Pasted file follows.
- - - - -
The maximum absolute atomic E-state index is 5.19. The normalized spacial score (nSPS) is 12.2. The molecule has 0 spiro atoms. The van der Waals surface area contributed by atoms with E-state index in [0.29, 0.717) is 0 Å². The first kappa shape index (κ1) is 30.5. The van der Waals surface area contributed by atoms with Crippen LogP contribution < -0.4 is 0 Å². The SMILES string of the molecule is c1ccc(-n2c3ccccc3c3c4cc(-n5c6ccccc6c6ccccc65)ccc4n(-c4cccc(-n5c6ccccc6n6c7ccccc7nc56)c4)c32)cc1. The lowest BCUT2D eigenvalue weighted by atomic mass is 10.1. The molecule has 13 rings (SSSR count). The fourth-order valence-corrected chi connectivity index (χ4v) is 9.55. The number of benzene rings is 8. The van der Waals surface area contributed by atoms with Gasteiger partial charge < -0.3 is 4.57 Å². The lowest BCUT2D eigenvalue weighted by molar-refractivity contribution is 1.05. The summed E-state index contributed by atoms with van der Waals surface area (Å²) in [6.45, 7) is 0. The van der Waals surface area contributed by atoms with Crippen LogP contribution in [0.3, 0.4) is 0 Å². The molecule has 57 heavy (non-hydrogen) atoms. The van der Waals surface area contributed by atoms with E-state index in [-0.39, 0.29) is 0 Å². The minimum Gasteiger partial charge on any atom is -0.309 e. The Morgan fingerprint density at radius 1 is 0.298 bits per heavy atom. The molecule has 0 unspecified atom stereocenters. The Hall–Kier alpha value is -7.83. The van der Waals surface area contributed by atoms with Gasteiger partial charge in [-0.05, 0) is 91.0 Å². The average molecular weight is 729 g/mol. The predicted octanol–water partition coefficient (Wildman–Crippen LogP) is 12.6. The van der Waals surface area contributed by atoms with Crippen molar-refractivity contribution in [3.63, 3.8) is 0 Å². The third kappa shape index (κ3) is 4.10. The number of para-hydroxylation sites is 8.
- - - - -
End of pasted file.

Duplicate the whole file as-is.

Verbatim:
The maximum absolute atomic E-state index is 5.19. The normalized spacial score (nSPS) is 12.2. The molecule has 0 spiro atoms. The van der Waals surface area contributed by atoms with E-state index in [0.29, 0.717) is 0 Å². The first kappa shape index (κ1) is 30.5. The van der Waals surface area contributed by atoms with Crippen LogP contribution < -0.4 is 0 Å². The SMILES string of the molecule is c1ccc(-n2c3ccccc3c3c4cc(-n5c6ccccc6c6ccccc65)ccc4n(-c4cccc(-n5c6ccccc6n6c7ccccc7nc56)c4)c32)cc1. The lowest BCUT2D eigenvalue weighted by atomic mass is 10.1. The molecule has 13 rings (SSSR count). The fourth-order valence-corrected chi connectivity index (χ4v) is 9.55. The number of benzene rings is 8. The van der Waals surface area contributed by atoms with Gasteiger partial charge < -0.3 is 4.57 Å². The lowest BCUT2D eigenvalue weighted by molar-refractivity contribution is 1.05. The summed E-state index contributed by atoms with van der Waals surface area (Å²) in [6.45, 7) is 0. The van der Waals surface area contributed by atoms with Crippen LogP contribution in [0.3, 0.4) is 0 Å². The molecule has 57 heavy (non-hydrogen) atoms. The van der Waals surface area contributed by atoms with E-state index in [-0.39, 0.29) is 0 Å². The minimum Gasteiger partial charge on any atom is -0.309 e. The Morgan fingerprint density at radius 1 is 0.298 bits per heavy atom. The molecule has 0 unspecified atom stereocenters. The Hall–Kier alpha value is -7.83. The van der Waals surface area contributed by atoms with Gasteiger partial charge in [-0.05, 0) is 91.0 Å². The average molecular weight is 729 g/mol. The predicted octanol–water partition coefficient (Wildman–Crippen LogP) is 12.6. The van der Waals surface area contributed by atoms with Crippen molar-refractivity contribution in [3.63, 3.8) is 0 Å². The third kappa shape index (κ3) is 4.10. The number of para-hydroxylation sites is 8.